PWM bike lamp regulator

#1
Can anyone help me with some coding?

I want to power a 12v halogen bulb from a 14.8v li-ion battery pack and regulate the supply voltage using pwm. Amongst other things my aim is to flatten out the battery discharge curve to provide a longer run time.

For the sake of simplicity assume that the required regulated output voltage is going to be set at 12v. I may change this value at some point e.g. 6v for dipped beam.

My circuit is pretty straight forward. So far I have a high effiecency mosfet driven by the picaxe pwm output to switch the power to the lamp. This part is working and I can light my bulb and start it by ramping the pwm from 0v to provide a soft start feature.

I am currently missing the feedback loop both in terms of the physical ciruit design and the code. My intention is to measure the voltage at the lamp using the ADC input of my picaxe via a potential divider to ensure the input voltage remains within the range the ADC function can handle. There are a couple things I need help with.

1) Since I need to measure the average voltage seen at the bulb and not the pulse voltage I need to smooth it out before it's fed into the ADC input. I assume I do this with a capacitor in parallel to the resistor in the potential divider I'll be taking my measurement from. Is this correct and if so how do I choose the correct value for the capacitor?

An now the tricky bit...

2) Any pointers on the code I should use to calculate the pwm duty cycle and period on the fly from the measured feedback voltage.

BTW I'm currently using a 08M.

Any help, much appreciated.

Thanks
 
#2
The rate at which you will need to change the output will be very slow so I'd go for significant overkill on the PWM->ADC filtering so that you don't need to worry about ripple voltages and what to do about it in code.
Your idea about adding a cap in parallel with the lower part of the potential divider is OK but because of the resistor it will need to be a fairly large cap. Fit one anyway, about 1uF but instead of feeding that point direct to the PICAXE input, feed it via a 10k resistor and another 1uF cap on the ADC input. That will offer significantly better filtering than just one bigger cap.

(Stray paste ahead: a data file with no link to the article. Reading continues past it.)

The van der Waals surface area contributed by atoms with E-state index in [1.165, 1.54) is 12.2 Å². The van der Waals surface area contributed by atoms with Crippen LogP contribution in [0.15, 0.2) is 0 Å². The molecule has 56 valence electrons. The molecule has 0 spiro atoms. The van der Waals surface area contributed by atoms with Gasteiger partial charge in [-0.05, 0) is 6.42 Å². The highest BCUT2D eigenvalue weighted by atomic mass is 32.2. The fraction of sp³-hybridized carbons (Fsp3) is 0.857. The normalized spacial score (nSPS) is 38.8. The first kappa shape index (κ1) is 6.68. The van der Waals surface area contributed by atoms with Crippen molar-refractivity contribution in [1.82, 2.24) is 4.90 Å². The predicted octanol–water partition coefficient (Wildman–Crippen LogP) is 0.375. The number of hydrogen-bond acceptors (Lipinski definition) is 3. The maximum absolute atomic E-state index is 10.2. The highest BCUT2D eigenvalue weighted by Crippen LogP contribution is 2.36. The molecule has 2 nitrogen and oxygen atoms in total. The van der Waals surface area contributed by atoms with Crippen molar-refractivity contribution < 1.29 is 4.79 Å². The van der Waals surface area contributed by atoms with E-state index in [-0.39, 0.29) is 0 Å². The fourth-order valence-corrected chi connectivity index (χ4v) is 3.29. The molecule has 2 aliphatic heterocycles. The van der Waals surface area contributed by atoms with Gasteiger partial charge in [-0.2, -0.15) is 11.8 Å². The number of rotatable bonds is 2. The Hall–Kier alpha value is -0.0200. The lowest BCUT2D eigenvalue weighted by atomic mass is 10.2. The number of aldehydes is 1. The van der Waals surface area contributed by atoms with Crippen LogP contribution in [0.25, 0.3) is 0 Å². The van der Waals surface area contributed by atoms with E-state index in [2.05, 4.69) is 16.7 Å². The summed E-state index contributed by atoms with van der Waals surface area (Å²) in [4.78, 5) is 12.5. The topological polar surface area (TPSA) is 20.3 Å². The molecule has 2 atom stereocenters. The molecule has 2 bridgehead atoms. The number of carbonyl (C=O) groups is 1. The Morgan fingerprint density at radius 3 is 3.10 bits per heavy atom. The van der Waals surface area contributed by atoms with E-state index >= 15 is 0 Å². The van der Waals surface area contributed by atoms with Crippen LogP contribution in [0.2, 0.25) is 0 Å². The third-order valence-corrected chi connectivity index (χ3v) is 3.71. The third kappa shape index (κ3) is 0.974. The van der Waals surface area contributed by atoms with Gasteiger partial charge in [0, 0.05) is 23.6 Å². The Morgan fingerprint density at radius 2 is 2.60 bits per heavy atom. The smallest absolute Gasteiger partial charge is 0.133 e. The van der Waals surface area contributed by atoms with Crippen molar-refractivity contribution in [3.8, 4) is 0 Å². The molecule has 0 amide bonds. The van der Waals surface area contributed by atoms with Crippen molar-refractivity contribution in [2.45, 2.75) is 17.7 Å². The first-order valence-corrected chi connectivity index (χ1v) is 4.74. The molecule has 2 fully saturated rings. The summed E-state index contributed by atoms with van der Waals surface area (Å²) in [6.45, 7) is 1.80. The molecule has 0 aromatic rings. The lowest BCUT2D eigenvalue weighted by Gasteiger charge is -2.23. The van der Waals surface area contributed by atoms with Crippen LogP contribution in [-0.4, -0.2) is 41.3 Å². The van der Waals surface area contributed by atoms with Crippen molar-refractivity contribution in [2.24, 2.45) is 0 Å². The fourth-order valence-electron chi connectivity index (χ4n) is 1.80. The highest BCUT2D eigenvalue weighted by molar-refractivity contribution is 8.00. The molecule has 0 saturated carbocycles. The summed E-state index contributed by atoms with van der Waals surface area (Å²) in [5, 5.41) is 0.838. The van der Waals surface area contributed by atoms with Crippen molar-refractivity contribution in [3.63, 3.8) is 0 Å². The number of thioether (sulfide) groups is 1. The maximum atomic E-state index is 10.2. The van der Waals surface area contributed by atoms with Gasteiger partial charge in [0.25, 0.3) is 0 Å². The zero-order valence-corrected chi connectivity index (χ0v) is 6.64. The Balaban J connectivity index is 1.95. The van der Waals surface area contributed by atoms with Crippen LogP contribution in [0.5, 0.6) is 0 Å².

In your code, simply check the voltage, if its too low, increase the duty, if it's too high, decrease the duty. That's all you need to do. It's called "integral only" control and will be fine for controlling a fixed load such as a lamp.

Hmm.. not so clear now I've read it back.
Make a loop.
in the loop check the voltage.
If too low then
increment duty by fixed amount
else
decrement duty by fixed amount
end if

you might want to add some extra bits and peices to prevent the duty from over or under flowing but the overall idea is simple enough.

Edited by - beaniebots on 03/09/2007 19:25:29
 

boriz

Senior Member
#3
The way you describe it, the capacitor will be charged by the lamp and discharged by the MOSFET. Not good.

Try something like this:<A href='http://www.zen86415.zen.co.uk/pwm.gif' Target=_Blank>External Web Link</a>

If you&#8217;re getting too much ripple, just make C1 bigger. R1 and R2 together form a potential divider that will limit the maximum voltage on C1 to 6v. Note: The voltage on C1 varies inversely to the lamp brightness. IE. When the lamp is fully on, V(C1) will be zero, and when the lamp is fully off, V(C1) will be 6v.
 
#4
I assume in Boriz's schematic that V1 should read &quot;V1 (Battery Pack)&quot;.

I'm a lazy so&amp;so, so I was wondering the need for feedback? A 12V halogen bulb is usually aimed at being used on '12V' lead acid i.e. &gt; 12V.
Even so, you can do some easy calcs to see what PWM is required to 'reduce' 14.8 to 12V.

But (I hear you say) the battery droops and PWM needs changing..
Aha, I say, why not monitor the battery instead and just to be a smart you could have a low battery warning too. And it would be a smoother thing to ADC.
 
#5
boriz, &quot;The way you describe it, the capacitor will be charged by the lamp and discharged by the MOSFET. Not good.&quot;
Thats's EXACTLY what your circuit does so I don't understand your comment.
The circuit I described is the same as yours but with another cap on the ADC input.

Dippy, I agree that having feedback is questionable but the more I think about it the more I think it is the easier option from a coding perspective if 'constant' voltage is the desired objective.
Monitoring battery voltage is an essential and needs to be done anyway so you could well have a point.
 
#6
Dippy's point, a predictive system, is OK once you've got a working system.

However, you will still need a development stage where PWM is controlled by feedback from the average output voltage. Data from the feedback, PWM values and battery voltage can then be used to develop a predictive system.

In the meantime, you lose interest and remain with the closed-loop development system ;o) After all, it works!
 
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